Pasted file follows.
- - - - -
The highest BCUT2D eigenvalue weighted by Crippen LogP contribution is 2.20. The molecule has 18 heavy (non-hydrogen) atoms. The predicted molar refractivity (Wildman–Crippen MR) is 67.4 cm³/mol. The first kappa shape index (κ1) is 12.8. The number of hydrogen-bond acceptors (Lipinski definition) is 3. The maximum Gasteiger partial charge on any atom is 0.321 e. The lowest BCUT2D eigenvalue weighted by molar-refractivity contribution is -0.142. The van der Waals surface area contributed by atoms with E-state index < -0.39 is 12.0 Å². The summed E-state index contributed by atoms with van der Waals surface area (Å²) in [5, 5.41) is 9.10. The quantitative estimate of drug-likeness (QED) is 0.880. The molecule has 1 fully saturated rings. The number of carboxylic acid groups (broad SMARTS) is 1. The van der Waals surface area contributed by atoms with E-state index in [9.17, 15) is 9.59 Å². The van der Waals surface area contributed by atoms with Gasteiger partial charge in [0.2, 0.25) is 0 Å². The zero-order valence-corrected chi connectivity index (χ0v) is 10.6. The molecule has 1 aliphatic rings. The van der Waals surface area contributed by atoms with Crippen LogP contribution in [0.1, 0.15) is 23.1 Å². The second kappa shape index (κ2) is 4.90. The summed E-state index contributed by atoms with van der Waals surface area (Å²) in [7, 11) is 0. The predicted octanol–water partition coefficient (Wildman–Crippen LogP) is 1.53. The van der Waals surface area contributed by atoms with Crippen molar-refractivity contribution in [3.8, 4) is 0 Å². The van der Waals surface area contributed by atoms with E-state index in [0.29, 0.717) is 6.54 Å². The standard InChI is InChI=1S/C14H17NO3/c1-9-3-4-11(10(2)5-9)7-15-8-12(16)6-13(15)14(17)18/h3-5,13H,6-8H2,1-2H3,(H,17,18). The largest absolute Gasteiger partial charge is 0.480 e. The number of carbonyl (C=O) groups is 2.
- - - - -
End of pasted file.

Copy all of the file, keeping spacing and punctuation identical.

The highest BCUT2D eigenvalue weighted by Crippen LogP contribution is 2.20. The molecule has 18 heavy (non-hydrogen) atoms. The predicted molar refractivity (Wildman–Crippen MR) is 67.4 cm³/mol. The first kappa shape index (κ1) is 12.8. The number of hydrogen-bond acceptors (Lipinski definition) is 3. The maximum Gasteiger partial charge on any atom is 0.321 e. The lowest BCUT2D eigenvalue weighted by molar-refractivity contribution is -0.142. The van der Waals surface area contributed by atoms with E-state index < -0.39 is 12.0 Å². The summed E-state index contributed by atoms with van der Waals surface area (Å²) in [5, 5.41) is 9.10. The quantitative estimate of drug-likeness (QED) is 0.880. The molecule has 1 fully saturated rings. The number of carboxylic acid groups (broad SMARTS) is 1. The van der Waals surface area contributed by atoms with E-state index in [9.17, 15) is 9.59 Å². The van der Waals surface area contributed by atoms with Gasteiger partial charge in [0.2, 0.25) is 0 Å². The zero-order valence-corrected chi connectivity index (χ0v) is 10.6. The molecule has 1 aliphatic rings. The van der Waals surface area contributed by atoms with Crippen LogP contribution in [0.1, 0.15) is 23.1 Å². The second kappa shape index (κ2) is 4.90. The summed E-state index contributed by atoms with van der Waals surface area (Å²) in [7, 11) is 0. The predicted octanol–water partition coefficient (Wildman–Crippen LogP) is 1.53. The van der Waals surface area contributed by atoms with Crippen molar-refractivity contribution in [3.8, 4) is 0 Å². The van der Waals surface area contributed by atoms with E-state index in [0.29, 0.717) is 6.54 Å². The standard InChI is InChI=1S/C14H17NO3/c1-9-3-4-11(10(2)5-9)7-15-8-12(16)6-13(15)14(17)18/h3-5,13H,6-8H2,1-2H3,(H,17,18). The largest absolute Gasteiger partial charge is 0.480 e. The number of carbonyl (C=O) groups is 2.